It’s clearly similar to its allow-and-deny list predecessor in that each domain is compared against a list or dataset for a “verdict”; however, the clear difference is that the adversary infrastructure platform does not rely on hope. The underlying graph database knows what is, and isn’t, adversary infrastructure on the Internet, even before the adversary infrastructure may have been weaponized.
Consider how a criminal gang may be identified by law enforcement. They don’t necessarily wait for each individual associate to commit a crime themselves; they identify the crimes being committed and build the set of relationships across all people associated with the gang. It’s the only mechanism that actually scales.
And since it does not rely on hope, it’s a technique and approach that actually provides confidence – confidence that allows you to build a true business and operational resilience program. Confidence that allows you to move business full forward, and ensure that a true business continuity plan exists regardless of what new attack technique or attack vector may emerge tomorrow.
Adversary Infrastructure Platform Glossary of Terms
Adversary Infrastructure Platform - The collection of systems, infrastructure, and processes that a threat actor uses to conduct cyberattacks. Understanding the adversary's infrastructure provides insights into who is attacking you, from where, and how. This enables better targeting of defensive efforts.
C2 Attribution - Using artifacts and patterns in command and control communications to attribute activity back to known adversary groups based on their unique techniques and tactics.
Command and Control (C2, C&C) - The servers used by adversaries to communicate with and control compromised devices in a botnet or other malicious network. Identifying C2 infrastructure allows security teams to disrupt the attacker by taking down their control points. C2 servers are a key part of the adversary's infrastructure platform.
DNS Query - A request sent to a DNS server asking to resolve a domain name into an IP address. Adversaries can send malicious DNS queries to infrastructure like C2 servers. Security solutions monitor DNS queries as part of identifying threats in network traffic.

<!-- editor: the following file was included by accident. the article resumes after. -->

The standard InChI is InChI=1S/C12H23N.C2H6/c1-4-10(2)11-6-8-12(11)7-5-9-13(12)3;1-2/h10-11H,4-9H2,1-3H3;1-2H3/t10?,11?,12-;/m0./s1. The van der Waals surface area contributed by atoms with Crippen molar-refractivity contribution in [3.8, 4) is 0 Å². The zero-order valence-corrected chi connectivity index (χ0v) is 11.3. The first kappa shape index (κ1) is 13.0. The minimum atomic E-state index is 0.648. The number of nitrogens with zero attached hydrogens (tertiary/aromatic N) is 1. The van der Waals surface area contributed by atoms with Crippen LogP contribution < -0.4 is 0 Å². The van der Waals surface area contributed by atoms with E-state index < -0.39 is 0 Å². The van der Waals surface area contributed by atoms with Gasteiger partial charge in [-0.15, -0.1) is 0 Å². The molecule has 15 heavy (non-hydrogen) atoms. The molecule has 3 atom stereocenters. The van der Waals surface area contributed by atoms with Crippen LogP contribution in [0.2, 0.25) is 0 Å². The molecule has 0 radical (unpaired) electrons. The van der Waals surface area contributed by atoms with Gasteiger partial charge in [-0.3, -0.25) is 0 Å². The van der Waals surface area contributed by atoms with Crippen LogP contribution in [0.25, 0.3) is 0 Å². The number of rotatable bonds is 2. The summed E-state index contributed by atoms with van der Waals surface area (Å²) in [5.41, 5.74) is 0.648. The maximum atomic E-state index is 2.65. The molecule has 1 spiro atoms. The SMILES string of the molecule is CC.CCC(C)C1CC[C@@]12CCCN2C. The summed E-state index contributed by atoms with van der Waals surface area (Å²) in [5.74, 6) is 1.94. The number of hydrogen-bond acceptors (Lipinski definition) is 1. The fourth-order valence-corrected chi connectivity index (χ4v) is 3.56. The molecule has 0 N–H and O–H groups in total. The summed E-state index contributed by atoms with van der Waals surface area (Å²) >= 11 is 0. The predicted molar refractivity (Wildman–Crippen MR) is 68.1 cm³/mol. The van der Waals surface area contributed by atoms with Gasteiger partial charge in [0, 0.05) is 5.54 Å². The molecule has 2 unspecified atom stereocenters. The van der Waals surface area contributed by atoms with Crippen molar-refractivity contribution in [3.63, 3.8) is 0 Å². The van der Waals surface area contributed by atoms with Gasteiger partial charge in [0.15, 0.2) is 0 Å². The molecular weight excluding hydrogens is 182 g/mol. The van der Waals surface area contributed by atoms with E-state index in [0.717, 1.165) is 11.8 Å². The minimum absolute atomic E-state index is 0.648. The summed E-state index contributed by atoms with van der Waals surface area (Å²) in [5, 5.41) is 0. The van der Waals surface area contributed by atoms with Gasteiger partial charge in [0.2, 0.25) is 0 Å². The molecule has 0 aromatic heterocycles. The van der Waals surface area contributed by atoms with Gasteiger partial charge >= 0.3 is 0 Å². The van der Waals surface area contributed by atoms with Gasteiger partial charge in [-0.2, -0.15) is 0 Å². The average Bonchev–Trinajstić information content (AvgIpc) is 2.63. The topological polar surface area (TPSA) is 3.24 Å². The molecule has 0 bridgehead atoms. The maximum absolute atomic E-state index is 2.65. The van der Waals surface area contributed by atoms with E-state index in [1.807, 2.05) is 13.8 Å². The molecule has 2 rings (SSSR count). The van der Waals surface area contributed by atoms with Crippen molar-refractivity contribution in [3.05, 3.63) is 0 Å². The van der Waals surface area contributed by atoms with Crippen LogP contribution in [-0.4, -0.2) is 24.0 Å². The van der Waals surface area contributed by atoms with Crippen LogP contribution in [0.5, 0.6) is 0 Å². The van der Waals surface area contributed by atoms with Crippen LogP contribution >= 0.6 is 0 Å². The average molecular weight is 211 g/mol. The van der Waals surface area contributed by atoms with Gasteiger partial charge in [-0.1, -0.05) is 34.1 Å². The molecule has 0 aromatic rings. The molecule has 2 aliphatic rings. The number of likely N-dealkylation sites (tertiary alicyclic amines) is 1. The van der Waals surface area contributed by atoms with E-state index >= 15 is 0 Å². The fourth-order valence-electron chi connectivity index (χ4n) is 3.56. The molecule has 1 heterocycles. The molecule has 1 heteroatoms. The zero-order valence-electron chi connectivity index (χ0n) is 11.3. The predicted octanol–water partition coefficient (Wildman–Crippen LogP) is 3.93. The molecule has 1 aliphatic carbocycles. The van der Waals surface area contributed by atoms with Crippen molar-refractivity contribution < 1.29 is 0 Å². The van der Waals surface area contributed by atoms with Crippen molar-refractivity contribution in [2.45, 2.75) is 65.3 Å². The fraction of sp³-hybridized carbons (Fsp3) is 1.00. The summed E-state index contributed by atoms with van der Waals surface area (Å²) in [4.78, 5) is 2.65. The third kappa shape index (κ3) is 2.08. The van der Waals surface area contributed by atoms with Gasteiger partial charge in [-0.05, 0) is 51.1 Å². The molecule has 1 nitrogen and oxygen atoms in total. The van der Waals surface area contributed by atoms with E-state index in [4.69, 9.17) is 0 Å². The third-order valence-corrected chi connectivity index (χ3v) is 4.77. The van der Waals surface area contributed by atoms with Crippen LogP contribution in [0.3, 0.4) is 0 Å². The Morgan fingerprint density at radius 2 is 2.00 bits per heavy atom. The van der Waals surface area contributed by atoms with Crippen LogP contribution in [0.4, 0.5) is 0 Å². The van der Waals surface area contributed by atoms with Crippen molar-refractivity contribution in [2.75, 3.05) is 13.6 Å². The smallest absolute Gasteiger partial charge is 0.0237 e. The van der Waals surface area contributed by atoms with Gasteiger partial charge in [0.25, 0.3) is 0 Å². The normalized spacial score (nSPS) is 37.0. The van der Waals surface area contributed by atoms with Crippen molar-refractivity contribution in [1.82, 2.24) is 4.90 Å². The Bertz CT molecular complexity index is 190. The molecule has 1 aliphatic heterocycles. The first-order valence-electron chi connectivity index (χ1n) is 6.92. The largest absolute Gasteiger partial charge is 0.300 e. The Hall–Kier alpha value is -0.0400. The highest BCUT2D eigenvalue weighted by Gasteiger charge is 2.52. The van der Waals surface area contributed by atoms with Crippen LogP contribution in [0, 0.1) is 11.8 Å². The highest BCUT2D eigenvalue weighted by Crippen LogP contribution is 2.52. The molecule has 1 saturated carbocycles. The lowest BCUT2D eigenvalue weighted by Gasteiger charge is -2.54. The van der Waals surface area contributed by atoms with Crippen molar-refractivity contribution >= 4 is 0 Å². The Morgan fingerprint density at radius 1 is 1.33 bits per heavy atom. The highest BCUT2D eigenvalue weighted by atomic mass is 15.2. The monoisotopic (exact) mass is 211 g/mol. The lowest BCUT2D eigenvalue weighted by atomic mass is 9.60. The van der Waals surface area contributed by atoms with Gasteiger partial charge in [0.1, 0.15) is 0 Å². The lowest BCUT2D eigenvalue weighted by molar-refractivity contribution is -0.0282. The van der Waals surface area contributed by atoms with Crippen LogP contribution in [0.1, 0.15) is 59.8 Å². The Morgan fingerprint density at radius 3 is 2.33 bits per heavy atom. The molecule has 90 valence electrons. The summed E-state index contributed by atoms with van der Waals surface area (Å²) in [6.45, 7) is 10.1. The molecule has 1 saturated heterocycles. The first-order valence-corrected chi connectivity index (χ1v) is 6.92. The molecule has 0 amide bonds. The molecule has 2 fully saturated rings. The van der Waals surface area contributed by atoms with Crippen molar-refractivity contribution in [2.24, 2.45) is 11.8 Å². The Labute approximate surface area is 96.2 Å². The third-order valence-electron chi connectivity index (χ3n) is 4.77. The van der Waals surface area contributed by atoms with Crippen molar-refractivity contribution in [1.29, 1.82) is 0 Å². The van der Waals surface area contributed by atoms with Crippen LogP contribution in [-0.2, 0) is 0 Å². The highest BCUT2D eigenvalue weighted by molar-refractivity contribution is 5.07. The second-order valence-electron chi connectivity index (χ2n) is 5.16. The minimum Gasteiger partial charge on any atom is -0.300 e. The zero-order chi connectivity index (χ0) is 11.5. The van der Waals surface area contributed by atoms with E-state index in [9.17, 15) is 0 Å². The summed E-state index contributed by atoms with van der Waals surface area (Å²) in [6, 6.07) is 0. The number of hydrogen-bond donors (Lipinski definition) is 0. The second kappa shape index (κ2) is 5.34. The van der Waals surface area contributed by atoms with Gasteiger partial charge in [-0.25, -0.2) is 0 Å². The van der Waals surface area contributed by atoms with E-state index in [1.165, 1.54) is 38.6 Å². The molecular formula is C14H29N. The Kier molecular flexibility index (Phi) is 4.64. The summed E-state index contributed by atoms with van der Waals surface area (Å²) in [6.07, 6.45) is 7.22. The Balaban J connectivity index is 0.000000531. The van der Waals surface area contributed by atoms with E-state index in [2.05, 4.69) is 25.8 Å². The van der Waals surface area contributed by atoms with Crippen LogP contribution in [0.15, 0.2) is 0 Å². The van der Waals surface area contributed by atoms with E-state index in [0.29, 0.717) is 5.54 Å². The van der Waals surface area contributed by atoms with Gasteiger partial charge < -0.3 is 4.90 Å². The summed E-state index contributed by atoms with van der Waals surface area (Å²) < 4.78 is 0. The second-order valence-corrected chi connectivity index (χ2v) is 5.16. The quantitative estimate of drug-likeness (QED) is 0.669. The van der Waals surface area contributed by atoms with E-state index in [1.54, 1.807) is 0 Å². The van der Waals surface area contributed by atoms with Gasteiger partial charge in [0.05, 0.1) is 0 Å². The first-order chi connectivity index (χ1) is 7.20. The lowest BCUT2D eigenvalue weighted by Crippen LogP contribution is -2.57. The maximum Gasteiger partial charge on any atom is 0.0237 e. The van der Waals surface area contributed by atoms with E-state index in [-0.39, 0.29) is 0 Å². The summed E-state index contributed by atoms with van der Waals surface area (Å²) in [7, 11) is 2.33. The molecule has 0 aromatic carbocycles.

DNS Records - Define mappings in the DNS directory. Adversaries may manipulate records to hijack domains or redirect connections to their infrastructure for attacks. Security solutions scrutinize records for anomalies indicative of such tampering.
DNS Response Codes - Indicate DNS lookup status, like success, error, or that a domain doesn't exist. Adversaries can fake codes like hijacking NXDOMAIN (non-existent domain) to hide their activities. Monitoring response codes is part of DNS traffic analysis for anomalies.
Domain Age - The length of time that a domain name has been registered and active. Newly registered domains are at higher risk, as cybercriminals often use short-lived disposable domains for campaigns to avoid reputation-based blocking. Checking domain age is part of DNS analysis to identify suspicious vs legitimate domains.
Domain Name System (DNS) - The internet directory that translates human-readable domain names into IP addresses to route traffic. DNS is a core internet infrastructure component that must be secured against adversaries seeking to misdirect connections or intercept information.
Dynamic DNS - Allows dynamically updating DNS records to point domains to changing IP addresses. Often abused by adversaries to frequently shift infrastructure hosting locations. Fully Qualified Domain Name (FQDN) - The complete domain name showing all domain levels. FQDNs provide more context than sole domains for investigations. For example, knowing attacker.example.com instead of just example.com can aid DNS query analysis.
GPS IP Location - Using geolocation lookup of IP addresses to identify the physical location of infrastructure like C2 servers. Locations can reveal insights about the adversary.
Host Posture - The security state of an internet-connected system based on signals like known vulnerabilities or malicious connections. Evaluating host postures enhances threat intelligence insights into whether systems appear compromised by adversaries.